Incubators compete against other university activities for integral resources, Baylor professor says
Credit: Courtesy of Peter Klein
WACO, Texas (Feb. 8, 2017) – The establishment of university-affiliated incubators is often followed by a reduction in the quality of university innovations, according to a new study co-authored by a Baylor University entrepreneurship professor.
The study, published in Strategic Entrepreneurship Journal, analyzed nearly 56,000 patents granted from 1969-2012 to U.S.-based, research-intensive universities that have established incubators. Business incubators offer office and laboratory space, support facilities, coaching and networking for prospective entrepreneurs. About half of incubators in the U.S. are on a university campus, or otherwise sponsored by a university.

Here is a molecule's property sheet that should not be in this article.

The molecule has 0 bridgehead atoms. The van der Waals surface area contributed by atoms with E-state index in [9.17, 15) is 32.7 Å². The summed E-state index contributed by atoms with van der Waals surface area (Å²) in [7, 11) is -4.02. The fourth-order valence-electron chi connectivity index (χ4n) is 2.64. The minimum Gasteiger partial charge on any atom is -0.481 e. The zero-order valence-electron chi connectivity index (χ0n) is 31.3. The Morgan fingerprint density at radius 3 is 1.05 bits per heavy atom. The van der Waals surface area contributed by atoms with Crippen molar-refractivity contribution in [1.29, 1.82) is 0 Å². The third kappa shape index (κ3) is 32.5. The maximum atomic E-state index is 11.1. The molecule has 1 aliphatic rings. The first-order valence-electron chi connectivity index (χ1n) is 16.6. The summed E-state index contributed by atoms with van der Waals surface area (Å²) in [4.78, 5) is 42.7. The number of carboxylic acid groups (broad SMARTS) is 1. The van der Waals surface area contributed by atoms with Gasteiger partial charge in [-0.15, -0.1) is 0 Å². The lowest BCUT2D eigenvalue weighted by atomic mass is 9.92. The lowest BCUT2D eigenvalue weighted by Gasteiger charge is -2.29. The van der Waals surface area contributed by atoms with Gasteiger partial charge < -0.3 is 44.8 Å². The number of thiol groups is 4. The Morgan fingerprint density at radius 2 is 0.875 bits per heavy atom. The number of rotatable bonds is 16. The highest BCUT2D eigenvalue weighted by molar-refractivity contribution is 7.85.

All of the 60-plus universities studied are members of the Association of American Universities. On average, researchers found “a strong negative association between the establishment of an incubator and the quality of patents produced subsequently by that university,” according to the study.
“Not only do university attempts to encourage innovation and entrepreneurship by incubating businesses seem to reduce the quality of subsequent scientific and technical innovations, but they also appear to reduce the income generated by innovative activities,” researchers wrote.
Baylor’s Peter Klein, Ph.D., professor of entrepreneurship and senior fellow in the Baugh Center for Entrepreneurship and Free Enterprise, explained that the study focused on the quality – not quantity – of the patents. Innovation quality was tested by looking at the university patents and their “forward citations” – the number of times these patents were cited in the bibliographies of subsequent patent applications.
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